Open Access Original Research Article

Control of Alternaria alternata Using Melaleuca Essential Oil (Melaleuca alternifolia)

Flávia Mota de Figuerêdo Alves, Kevison Romulo da Silva França, Ionaly Gomes de Araújo, Lídia Pinheiro da Nóbrega, Alda Leaby dos Santos Xavier, Tiago Silva Lima, Ana Paula Medeiros dos Santos Rodrigues, Antônio Francisco de Mendonça Júnior, Tiago Augusto Lima Cardoso

Journal of Experimental Agriculture International, Page 1-10
DOI: 10.9734/jeai/2019/v40i330364

Aims: This study aimed to evaluate the fungitoxic potential of melaleuca essential oil on the mycelial growth of Alternaria alternata under in vitro condition and the treatment of cowpea beans.

Study Design: The experiments comprised completely randomized designs: Eleven treatments with five replicates on in vitro test; and six treatments with five replicates on in vivo test.

Place and Duration of Study: The work was carried out at the Center for Agrifood Science and Technology of the Federal University of Campina Grande, Pombal, Brazil, since February 2018 to February 2019.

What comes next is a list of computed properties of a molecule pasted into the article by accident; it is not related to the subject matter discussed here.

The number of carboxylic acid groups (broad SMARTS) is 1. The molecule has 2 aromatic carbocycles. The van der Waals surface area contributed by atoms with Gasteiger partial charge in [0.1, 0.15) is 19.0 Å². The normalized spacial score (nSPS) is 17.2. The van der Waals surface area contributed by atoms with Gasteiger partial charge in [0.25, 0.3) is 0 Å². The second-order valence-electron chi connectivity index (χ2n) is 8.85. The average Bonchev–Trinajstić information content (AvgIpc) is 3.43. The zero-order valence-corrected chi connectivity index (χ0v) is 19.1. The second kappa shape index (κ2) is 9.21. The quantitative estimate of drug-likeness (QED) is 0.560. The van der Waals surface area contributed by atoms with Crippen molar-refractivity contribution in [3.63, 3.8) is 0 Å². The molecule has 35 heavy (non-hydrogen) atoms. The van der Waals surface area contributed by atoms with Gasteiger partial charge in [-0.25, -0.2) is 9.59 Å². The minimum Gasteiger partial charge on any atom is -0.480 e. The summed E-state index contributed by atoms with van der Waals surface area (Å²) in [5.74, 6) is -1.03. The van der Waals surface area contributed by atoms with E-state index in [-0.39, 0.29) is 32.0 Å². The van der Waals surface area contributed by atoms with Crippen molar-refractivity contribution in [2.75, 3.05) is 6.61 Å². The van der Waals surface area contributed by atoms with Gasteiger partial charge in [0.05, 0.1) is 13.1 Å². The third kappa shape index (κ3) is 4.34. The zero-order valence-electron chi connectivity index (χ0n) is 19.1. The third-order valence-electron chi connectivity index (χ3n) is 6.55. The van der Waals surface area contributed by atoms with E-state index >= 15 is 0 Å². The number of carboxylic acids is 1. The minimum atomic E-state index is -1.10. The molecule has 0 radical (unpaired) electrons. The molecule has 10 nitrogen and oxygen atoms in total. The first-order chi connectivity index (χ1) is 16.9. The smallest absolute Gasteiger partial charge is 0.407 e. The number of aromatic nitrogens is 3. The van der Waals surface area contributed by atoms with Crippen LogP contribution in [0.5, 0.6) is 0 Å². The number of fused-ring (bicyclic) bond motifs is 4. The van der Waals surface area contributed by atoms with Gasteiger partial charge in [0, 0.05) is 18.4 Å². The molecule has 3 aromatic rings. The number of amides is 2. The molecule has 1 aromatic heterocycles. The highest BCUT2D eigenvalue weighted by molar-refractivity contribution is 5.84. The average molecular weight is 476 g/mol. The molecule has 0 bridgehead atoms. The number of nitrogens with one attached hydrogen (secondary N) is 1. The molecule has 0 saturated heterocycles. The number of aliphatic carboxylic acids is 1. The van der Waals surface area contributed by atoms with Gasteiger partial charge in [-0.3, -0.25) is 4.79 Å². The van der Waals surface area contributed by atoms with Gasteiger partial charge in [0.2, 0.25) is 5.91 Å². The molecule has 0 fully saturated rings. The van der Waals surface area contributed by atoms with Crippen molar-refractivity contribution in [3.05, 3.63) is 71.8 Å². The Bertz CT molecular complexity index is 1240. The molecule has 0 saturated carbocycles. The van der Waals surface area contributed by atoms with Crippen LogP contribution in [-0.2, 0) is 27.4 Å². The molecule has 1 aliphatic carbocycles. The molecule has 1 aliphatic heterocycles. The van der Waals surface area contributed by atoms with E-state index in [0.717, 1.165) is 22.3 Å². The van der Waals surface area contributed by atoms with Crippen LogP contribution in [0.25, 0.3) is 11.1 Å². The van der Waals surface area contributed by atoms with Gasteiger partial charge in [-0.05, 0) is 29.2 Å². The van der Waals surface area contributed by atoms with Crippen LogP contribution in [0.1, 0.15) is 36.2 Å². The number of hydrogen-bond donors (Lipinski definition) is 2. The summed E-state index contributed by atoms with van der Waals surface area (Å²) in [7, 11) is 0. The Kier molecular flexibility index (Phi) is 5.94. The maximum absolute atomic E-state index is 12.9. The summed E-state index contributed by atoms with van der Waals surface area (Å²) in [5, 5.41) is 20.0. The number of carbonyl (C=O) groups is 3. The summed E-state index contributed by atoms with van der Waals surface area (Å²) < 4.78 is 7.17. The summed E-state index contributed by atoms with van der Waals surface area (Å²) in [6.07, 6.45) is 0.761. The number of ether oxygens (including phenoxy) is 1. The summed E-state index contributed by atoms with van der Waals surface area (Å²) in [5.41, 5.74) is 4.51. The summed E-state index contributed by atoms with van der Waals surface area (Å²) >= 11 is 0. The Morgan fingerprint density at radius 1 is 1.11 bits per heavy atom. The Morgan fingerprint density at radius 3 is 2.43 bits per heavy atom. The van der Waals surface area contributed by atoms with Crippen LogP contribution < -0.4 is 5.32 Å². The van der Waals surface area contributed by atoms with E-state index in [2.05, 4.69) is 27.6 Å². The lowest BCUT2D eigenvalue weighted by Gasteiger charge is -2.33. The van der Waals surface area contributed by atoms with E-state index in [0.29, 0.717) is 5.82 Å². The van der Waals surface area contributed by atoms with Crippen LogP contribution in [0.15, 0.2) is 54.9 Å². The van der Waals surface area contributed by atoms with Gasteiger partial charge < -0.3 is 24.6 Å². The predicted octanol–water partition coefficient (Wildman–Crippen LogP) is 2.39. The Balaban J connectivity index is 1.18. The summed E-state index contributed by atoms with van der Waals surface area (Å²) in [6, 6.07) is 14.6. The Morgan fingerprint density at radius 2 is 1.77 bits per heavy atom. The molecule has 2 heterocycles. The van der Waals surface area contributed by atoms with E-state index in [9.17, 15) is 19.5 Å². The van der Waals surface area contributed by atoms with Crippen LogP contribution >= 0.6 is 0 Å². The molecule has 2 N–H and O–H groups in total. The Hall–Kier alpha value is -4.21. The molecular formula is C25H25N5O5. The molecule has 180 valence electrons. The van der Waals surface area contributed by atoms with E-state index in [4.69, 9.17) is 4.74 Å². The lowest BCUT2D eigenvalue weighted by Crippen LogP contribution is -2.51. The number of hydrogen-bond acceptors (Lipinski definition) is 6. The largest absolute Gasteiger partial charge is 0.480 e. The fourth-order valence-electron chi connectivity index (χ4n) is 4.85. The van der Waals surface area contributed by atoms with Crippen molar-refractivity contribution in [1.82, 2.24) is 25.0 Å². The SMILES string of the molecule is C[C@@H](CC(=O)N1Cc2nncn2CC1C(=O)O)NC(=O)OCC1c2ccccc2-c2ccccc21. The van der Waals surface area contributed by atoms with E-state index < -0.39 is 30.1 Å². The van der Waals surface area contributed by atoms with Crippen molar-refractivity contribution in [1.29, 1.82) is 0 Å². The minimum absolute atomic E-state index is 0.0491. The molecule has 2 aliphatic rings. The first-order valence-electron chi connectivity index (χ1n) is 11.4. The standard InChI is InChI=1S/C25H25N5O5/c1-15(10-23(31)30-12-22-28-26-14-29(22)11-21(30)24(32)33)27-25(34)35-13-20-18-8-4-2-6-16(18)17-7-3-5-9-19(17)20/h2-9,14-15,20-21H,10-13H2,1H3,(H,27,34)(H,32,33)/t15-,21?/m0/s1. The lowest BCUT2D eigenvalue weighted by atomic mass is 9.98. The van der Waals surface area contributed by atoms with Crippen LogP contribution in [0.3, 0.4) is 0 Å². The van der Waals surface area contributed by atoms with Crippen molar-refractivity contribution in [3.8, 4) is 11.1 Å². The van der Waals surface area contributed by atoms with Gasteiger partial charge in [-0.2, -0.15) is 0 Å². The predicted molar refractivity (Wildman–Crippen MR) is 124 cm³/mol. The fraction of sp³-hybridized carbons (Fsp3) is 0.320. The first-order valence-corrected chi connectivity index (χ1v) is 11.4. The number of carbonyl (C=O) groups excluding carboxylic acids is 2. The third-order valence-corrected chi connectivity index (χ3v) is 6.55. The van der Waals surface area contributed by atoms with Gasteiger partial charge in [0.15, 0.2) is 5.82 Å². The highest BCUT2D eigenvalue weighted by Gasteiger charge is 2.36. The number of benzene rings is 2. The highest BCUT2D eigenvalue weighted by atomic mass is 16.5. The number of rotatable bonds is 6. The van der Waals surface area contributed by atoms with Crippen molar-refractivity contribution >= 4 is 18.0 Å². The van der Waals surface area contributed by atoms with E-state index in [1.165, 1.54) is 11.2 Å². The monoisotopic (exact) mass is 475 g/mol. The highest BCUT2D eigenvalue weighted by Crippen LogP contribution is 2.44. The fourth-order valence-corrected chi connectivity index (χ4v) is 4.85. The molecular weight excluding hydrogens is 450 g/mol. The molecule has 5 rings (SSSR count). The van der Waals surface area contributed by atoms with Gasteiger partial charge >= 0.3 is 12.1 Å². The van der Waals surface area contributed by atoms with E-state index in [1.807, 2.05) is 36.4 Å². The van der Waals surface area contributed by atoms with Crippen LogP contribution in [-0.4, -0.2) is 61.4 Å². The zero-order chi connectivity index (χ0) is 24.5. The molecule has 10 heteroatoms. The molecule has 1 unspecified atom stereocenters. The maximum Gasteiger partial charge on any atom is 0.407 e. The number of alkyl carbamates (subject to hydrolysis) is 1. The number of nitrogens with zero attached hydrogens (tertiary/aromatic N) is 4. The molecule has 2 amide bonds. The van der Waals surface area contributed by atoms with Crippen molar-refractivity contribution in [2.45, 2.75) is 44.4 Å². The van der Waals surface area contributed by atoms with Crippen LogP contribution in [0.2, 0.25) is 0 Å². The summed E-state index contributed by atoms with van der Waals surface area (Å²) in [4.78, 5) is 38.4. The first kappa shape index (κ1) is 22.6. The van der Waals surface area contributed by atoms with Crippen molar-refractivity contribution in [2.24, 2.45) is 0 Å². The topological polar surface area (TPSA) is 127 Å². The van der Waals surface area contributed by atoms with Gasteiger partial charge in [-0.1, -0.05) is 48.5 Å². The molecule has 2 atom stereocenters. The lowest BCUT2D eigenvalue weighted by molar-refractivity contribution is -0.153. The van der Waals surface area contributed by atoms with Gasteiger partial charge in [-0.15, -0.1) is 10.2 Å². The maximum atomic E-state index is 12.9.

Methodology: In the in vitro experiment, the essential oil was incorporated into the culture medium and poured into Petri dishes. The treatments consisted of different concentrations of the essential oil (0.0125, 0.025, 0.05, 0.1, 0.2, 0.25, 0.50, 0.75, and 1.0%), a negative control (0.0%), and a positive control (Thiram). Discs of culture medium with fungal mycelia were inoculated in the center of the plates and incubated for seven days at 27±2ºC. The percentage of mycelial growth inhibition (PGI) and the index of mycelial growth speed (IMGS) was calculated to verify the difference between treatments. In the in vivo experiment, the bean seeds were treated with different concentrations of EO (0.0, 0.2, 0.5, 1.0, and 5.0%), a negative control (0.0%), and positive control (Thiram). Seeds were inoculated with colonies of the fungus for 48 hours, and after that, we performed the seed sanity test.